Goldman: Regulators Should Protect Crypto Investors at the Point of Trust, Not the Blockchain

Recent crises in the crypto market repeat a story as old as time, with a new asset attracting unsophisticated investors looking to make millions, the report said.

AccessTimeIconDec 12, 2022 at 12:49 p.m. UTC
Updated Dec 12, 2022 at 3:59 p.m. UTC

The demise of FTX is a story as old as financial markets and does not reflect a failure of blockchain technology, but the lack of regulation around the “point of trust” – where money is exchanged on the promise of a future return, Goldman Sachs (GS) said in a research report Friday.

Recent crises in the crypto market follow a well-trodden path, the report said: “A highly volatile and relatively new asset creates the potential for instant riches, drawing in many unsophisticated investors looking for the opportunity to make millions.”

New financial instruments are lightly regulated because they are not covered by existing rules and regulators have yet to identify the potential for harm, the note said. That’s the reason the crypto bubble of recent years involved more widespread fraud than the dot-com boom at the turn of the century, which happened in the well-regulated equity market.

“Regulation is needed at the point of trust, where money is exchanged on the promise of some future return, because it is the time component that creates the opportunity for fraud,” analysts Jeff Currie and Daniel Sharp wrote.

To access the market, investors must go through a gatekeeper, such as a crypto exchange like FTX, and speculative investors are willing to give money to these institutions in the hopes of getting rich quickly.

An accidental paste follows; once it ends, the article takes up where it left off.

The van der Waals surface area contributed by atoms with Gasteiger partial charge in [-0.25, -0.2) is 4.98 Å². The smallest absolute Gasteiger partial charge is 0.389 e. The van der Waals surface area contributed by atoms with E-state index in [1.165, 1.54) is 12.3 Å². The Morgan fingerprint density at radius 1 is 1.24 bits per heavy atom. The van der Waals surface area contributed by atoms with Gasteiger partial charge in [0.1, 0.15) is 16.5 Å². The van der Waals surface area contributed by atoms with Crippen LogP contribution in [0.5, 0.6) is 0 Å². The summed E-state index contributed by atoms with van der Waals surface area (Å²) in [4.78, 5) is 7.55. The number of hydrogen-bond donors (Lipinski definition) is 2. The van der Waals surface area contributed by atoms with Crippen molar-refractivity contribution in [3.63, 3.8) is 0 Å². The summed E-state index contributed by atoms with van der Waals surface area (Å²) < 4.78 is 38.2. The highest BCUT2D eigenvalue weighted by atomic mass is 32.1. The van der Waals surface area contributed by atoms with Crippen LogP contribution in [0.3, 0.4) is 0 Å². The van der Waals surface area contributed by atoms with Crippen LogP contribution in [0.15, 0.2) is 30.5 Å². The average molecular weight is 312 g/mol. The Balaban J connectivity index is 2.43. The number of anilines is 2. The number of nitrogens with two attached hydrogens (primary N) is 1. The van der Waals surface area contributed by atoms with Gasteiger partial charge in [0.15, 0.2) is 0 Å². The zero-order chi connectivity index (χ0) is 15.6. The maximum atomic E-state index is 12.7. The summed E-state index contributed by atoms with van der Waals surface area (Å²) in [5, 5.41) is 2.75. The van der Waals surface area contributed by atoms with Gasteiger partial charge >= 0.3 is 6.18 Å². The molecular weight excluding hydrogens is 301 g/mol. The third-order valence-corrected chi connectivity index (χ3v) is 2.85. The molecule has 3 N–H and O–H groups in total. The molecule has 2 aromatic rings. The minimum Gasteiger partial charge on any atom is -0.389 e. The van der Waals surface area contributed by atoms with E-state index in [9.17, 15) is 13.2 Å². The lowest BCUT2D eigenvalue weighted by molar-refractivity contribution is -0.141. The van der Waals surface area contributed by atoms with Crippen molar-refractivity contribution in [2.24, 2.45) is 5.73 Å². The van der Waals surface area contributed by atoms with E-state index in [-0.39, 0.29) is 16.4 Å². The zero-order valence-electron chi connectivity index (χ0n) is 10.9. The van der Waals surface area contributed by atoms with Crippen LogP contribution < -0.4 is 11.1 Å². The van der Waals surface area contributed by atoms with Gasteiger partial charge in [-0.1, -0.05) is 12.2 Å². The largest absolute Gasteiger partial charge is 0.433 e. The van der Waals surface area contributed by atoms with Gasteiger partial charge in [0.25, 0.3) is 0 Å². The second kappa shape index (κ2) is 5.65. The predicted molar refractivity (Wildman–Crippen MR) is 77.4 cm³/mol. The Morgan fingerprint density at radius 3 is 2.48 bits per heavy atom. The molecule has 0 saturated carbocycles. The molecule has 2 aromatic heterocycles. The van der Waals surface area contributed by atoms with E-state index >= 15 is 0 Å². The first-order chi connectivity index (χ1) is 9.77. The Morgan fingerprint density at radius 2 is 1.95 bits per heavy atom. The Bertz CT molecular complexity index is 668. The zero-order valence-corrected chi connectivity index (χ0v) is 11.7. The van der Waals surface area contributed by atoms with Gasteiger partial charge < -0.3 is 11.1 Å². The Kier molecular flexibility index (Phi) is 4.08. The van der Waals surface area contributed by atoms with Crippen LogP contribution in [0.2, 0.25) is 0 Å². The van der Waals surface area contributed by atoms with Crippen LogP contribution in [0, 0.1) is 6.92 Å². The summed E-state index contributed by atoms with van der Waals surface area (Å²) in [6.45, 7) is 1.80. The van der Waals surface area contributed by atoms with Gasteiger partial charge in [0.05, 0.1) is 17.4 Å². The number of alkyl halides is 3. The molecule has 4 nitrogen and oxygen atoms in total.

Despite the crises of 2022, Goldman says cryptocurrencies are likely to flourish, and the key to their success depends on rulemakers correctly identifying what to regulate.

In crypto, it’s “the point of trust, not the trustless blockchains themselves,” Goldman said. Once the financial features of digital assets are sorted out, regulators should not interfere with the blockchains themselves, the bank added.

When a token is used as a financial instrument, as when Terra’s UST stablecoin was lent out on Anchor for a 20% yield, it should be regulated like other securities, the report said, and until regulators can classify which tokens fall into this category, the “opportunity for fraud in crypto will persist.”

Goldman notes that decentralized financial (DeFi) lending systems, in which financial applications are carried out on a blockchain, don’t pose the same counterparty risk as traditional banks. In DeFi lending, collateral is visible to all members of the pool and is automatically liquidated if the value approaches the value of the loan. Collateral can be retrieved without the need for court proceedings or at a discount to the loan, by using smart contracts.

“This resolves the question of trust, the very thing regulation to safeguard investors would be intended for,” the bank said.


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Will Canny is CoinDesk's finance reporter.

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